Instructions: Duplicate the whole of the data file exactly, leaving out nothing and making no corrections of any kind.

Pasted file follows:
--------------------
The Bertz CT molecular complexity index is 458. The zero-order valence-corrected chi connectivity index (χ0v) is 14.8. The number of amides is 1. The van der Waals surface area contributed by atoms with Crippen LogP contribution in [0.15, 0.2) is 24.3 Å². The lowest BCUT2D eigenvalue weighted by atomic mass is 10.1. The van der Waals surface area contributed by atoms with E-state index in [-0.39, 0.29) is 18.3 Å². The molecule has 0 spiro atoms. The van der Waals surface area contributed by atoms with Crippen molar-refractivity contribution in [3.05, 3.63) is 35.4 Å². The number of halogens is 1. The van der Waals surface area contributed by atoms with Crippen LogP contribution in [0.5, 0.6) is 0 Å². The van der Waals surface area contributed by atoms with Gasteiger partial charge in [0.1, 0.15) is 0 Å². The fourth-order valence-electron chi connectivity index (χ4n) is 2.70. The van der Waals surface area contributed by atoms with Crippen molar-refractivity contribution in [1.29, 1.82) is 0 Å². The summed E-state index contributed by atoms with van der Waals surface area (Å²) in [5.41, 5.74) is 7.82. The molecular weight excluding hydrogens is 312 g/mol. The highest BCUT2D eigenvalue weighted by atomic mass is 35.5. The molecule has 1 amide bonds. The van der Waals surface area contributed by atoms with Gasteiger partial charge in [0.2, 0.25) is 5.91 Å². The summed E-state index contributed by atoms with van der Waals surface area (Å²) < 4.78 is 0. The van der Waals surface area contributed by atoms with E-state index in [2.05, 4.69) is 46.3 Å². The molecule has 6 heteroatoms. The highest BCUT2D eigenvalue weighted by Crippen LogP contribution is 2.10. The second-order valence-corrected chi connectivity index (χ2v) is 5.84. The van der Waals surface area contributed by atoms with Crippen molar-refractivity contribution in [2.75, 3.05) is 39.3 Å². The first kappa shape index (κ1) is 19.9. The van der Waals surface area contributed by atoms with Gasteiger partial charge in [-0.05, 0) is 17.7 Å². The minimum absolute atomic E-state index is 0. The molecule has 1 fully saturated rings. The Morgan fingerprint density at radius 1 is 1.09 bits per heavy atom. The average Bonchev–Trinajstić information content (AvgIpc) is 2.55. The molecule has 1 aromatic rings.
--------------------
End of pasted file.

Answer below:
The Bertz CT molecular complexity index is 458. The zero-order valence-corrected chi connectivity index (χ0v) is 14.8. The number of amides is 1. The van der Waals surface area contributed by atoms with Crippen LogP contribution in [0.15, 0.2) is 24.3 Å². The lowest BCUT2D eigenvalue weighted by atomic mass is 10.1. The van der Waals surface area contributed by atoms with E-state index in [-0.39, 0.29) is 18.3 Å². The molecule has 0 spiro atoms. The van der Waals surface area contributed by atoms with Crippen molar-refractivity contribution in [3.05, 3.63) is 35.4 Å². The number of halogens is 1. The van der Waals surface area contributed by atoms with Crippen LogP contribution in [0.5, 0.6) is 0 Å². The van der Waals surface area contributed by atoms with Gasteiger partial charge in [0.1, 0.15) is 0 Å². The fourth-order valence-electron chi connectivity index (χ4n) is 2.70. The van der Waals surface area contributed by atoms with Crippen molar-refractivity contribution in [1.29, 1.82) is 0 Å². The summed E-state index contributed by atoms with van der Waals surface area (Å²) in [5.41, 5.74) is 7.82. The molecular weight excluding hydrogens is 312 g/mol. The highest BCUT2D eigenvalue weighted by atomic mass is 35.5. The molecule has 1 amide bonds. The van der Waals surface area contributed by atoms with Gasteiger partial charge in [0.2, 0.25) is 5.91 Å². The summed E-state index contributed by atoms with van der Waals surface area (Å²) < 4.78 is 0. The van der Waals surface area contributed by atoms with E-state index in [2.05, 4.69) is 46.3 Å². The molecule has 6 heteroatoms. The highest BCUT2D eigenvalue weighted by Crippen LogP contribution is 2.10. The second-order valence-corrected chi connectivity index (χ2v) is 5.84. The van der Waals surface area contributed by atoms with Crippen molar-refractivity contribution in [2.75, 3.05) is 39.3 Å². The first kappa shape index (κ1) is 19.9. The van der Waals surface area contributed by atoms with Gasteiger partial charge in [-0.05, 0) is 17.7 Å². The minimum absolute atomic E-state index is 0. The molecule has 1 fully saturated rings. The Morgan fingerprint density at radius 1 is 1.09 bits per heavy atom. The average Bonchev–Trinajstić information content (AvgIpc) is 2.55. The molecule has 1 aromatic rings.